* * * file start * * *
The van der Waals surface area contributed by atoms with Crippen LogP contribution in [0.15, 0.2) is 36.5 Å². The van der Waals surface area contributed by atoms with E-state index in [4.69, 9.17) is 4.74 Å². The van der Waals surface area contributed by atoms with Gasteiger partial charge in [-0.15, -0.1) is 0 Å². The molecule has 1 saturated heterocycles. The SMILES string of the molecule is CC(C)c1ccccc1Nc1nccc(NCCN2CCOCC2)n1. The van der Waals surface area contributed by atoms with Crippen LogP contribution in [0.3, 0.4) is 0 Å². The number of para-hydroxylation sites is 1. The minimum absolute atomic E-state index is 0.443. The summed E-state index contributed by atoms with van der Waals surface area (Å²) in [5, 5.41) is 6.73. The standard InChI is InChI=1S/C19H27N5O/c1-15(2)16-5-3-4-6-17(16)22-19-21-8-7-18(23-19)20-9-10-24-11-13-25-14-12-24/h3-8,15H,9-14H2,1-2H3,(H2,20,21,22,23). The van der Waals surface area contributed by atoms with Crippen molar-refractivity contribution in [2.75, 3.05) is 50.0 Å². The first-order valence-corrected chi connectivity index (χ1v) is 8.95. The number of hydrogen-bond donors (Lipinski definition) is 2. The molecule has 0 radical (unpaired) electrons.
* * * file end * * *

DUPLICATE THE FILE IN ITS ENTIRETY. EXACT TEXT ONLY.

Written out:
The van der Waals surface area contributed by atoms with Crippen LogP contribution in [0.15, 0.2) is 36.5 Å². The van der Waals surface area contributed by atoms with E-state index in [4.69, 9.17) is 4.74 Å². The van der Waals surface area contributed by atoms with Gasteiger partial charge in [-0.15, -0.1) is 0 Å². The molecule has 1 saturated heterocycles. The SMILES string of the molecule is CC(C)c1ccccc1Nc1nccc(NCCN2CCOCC2)n1. The van der Waals surface area contributed by atoms with Crippen LogP contribution in [0.3, 0.4) is 0 Å². The number of para-hydroxylation sites is 1. The minimum absolute atomic E-state index is 0.443. The summed E-state index contributed by atoms with van der Waals surface area (Å²) in [5, 5.41) is 6.73. The standard InChI is InChI=1S/C19H27N5O/c1-15(2)16-5-3-4-6-17(16)22-19-21-8-7-18(23-19)20-9-10-24-11-13-25-14-12-24/h3-8,15H,9-14H2,1-2H3,(H2,20,21,22,23). The van der Waals surface area contributed by atoms with Crippen molar-refractivity contribution in [2.75, 3.05) is 50.0 Å². The first-order valence-corrected chi connectivity index (χ1v) is 8.95. The number of hydrogen-bond donors (Lipinski definition) is 2. The molecule has 0 radical (unpaired) electrons.